On December 23rd, the Obama Administration announced the launch of enforcement operations against Central American families – typically young mothers with small children – as a response to the recent spike in arrivals from that violent region. Since September, the number of families and unaccompanied children arriving at the US-Mexico border has more than doubled, compared to the same time period in 2014.
US Department of Homeland Security (DHS) Secretary Jeh Johnson stated that the operations “should come as no surprise” and fall within the Administration’s enforcement priorities since the families being apprehended arrived after January 1, 2014, and were recent arrivals. Over the New Year’s weekend, Immigration and Custom Enforcement (ICE) agents apprehended 121 mothers and children, reportedly taking children out of bed in the middle of the night. As a result, Central American governments warned their citizens in the United States not to open their doors to ICE agents without a warrant.
Criticism of the Administration’s policies and tactics has been harsh, with the Congressional Hispanic Caucus, Latino and rights groups, faith-based organizations, and Democratic presidential candidates denouncing them. At least 146 House members have sent a letter to the White House opposing the raids and asking for temporary protected status (TPS) for the Northern Triangle countries of Central America.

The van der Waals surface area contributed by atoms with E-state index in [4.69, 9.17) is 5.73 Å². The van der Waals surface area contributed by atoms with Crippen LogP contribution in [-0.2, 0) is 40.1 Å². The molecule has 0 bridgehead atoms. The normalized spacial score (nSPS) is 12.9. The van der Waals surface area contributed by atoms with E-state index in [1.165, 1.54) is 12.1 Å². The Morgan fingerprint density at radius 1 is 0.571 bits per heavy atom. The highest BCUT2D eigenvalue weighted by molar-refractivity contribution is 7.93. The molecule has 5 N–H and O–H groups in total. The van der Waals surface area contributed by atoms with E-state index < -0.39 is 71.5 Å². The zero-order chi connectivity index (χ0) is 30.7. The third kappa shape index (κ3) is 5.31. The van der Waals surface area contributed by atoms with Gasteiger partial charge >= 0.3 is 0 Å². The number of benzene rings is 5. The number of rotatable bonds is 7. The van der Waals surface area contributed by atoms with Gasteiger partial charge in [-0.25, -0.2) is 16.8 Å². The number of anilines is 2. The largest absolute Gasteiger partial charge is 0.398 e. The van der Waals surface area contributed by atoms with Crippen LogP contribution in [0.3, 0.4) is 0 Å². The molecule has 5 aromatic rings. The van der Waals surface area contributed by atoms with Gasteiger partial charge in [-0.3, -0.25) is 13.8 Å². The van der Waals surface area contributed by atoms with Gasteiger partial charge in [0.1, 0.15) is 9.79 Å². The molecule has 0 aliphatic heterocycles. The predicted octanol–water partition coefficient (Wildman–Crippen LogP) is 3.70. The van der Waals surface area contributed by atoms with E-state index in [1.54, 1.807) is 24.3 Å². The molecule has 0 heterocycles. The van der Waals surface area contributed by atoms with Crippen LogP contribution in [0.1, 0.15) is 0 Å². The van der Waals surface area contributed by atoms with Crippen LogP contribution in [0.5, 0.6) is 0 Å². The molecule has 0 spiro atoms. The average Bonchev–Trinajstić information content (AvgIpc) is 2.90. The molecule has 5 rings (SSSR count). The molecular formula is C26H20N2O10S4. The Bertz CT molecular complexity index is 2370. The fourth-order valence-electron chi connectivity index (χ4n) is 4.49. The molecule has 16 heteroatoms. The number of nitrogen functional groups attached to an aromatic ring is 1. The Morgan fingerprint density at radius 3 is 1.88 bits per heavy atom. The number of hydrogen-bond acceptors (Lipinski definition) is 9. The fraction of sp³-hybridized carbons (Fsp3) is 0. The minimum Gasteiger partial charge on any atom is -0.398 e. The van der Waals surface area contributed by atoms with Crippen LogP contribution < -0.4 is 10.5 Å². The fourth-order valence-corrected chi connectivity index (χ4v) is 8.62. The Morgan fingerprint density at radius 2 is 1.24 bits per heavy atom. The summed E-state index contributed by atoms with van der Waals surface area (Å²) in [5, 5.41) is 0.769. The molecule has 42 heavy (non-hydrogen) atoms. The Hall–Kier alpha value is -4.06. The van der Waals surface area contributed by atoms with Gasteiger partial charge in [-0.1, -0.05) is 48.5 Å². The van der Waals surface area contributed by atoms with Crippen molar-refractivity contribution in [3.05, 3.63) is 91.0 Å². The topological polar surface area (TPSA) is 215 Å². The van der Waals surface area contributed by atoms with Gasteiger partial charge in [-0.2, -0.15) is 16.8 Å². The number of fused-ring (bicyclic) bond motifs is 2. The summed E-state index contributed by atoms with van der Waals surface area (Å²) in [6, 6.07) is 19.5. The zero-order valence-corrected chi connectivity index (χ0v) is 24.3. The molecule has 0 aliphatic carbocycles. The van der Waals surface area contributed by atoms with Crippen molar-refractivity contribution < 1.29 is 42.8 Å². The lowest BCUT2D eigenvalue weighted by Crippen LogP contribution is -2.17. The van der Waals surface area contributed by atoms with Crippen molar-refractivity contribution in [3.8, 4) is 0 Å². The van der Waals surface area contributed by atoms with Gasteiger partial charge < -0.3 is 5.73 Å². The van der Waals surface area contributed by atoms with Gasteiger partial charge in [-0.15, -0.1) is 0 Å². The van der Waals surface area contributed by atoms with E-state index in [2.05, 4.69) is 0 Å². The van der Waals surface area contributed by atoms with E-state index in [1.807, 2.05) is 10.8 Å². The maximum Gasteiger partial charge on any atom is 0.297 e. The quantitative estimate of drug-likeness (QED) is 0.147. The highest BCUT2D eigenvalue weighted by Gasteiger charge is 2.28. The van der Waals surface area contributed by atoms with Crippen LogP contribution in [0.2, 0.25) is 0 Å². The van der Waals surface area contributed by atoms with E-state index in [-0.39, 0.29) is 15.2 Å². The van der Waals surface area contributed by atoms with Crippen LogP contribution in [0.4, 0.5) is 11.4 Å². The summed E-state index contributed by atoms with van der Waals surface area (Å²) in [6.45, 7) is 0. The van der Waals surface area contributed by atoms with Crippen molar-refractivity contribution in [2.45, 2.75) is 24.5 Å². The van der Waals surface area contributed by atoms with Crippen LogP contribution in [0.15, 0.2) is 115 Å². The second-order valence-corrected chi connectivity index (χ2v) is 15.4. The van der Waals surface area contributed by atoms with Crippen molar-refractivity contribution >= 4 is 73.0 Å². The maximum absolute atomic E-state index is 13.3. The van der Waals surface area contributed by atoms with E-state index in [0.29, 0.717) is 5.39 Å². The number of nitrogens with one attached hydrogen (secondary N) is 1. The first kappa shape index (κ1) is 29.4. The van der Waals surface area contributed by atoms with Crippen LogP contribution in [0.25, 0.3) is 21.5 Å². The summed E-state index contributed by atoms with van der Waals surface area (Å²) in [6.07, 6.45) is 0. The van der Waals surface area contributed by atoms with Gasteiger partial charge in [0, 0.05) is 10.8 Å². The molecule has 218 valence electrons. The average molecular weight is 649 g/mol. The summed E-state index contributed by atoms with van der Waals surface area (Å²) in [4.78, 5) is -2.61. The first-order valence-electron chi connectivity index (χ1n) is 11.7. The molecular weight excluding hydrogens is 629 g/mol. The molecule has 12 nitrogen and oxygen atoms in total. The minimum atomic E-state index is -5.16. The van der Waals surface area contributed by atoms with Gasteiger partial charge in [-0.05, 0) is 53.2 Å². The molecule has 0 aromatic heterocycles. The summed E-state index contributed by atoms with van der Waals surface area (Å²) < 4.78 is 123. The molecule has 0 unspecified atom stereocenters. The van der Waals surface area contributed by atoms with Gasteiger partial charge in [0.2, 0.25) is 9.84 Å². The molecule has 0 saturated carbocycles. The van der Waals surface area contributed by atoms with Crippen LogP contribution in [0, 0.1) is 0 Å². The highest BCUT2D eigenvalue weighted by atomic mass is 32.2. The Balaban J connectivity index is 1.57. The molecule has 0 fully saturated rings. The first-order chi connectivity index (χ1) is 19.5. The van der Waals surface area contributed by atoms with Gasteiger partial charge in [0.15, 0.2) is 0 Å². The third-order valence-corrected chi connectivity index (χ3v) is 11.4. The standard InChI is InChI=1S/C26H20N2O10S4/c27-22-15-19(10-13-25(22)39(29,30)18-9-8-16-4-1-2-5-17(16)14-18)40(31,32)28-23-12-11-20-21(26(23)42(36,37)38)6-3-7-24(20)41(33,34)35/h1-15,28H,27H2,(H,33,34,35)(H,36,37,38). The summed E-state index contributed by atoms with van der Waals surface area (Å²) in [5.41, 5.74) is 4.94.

Several questions arise from this policy. First, do the raids effectively deter others from fleeing violence and traveling to the United States? Second, have the families targeted received due process and exhausted all available legal remedies? Finally, has the Administration taken steps to ensure that those returned will be re-integrated and that their lives will not be in jeopardy?
As to the first question, the detention of families, the US-assisted Mexican government interdiction effort, and a public relations campaign to discourage migration – all part of the deterrence strategy – have failed to stem the flow of refugees from the region. Human smugglers, playing a cat-and-mouse game with US and Mexican enforcement authorities, have been able to circumvent enforcement efforts, increasing their profits in the process. It is unlikely that raids in the United States will deter mothers with small children from fleeing when their lives are at risk in their home countries.
Second, the US asylum system has proven ill-equipped to ensure that Central American refugees receive a fair adjudication of their claims. Only 47 percent of the families apprehended in the raids were represented by legal counsel in their proceedings, while a number had their right to appeal waived because they did not meet the 30-day time limit for the Board of Immigration Appeals (BIA) to receive an appeal. On January 5, 2016, the BIA granted twelve individuals from four families temporary relief from deportation because of an absence of due process in their cases. An additional eight individuals were granted stays on Thursday, January 8, 2016.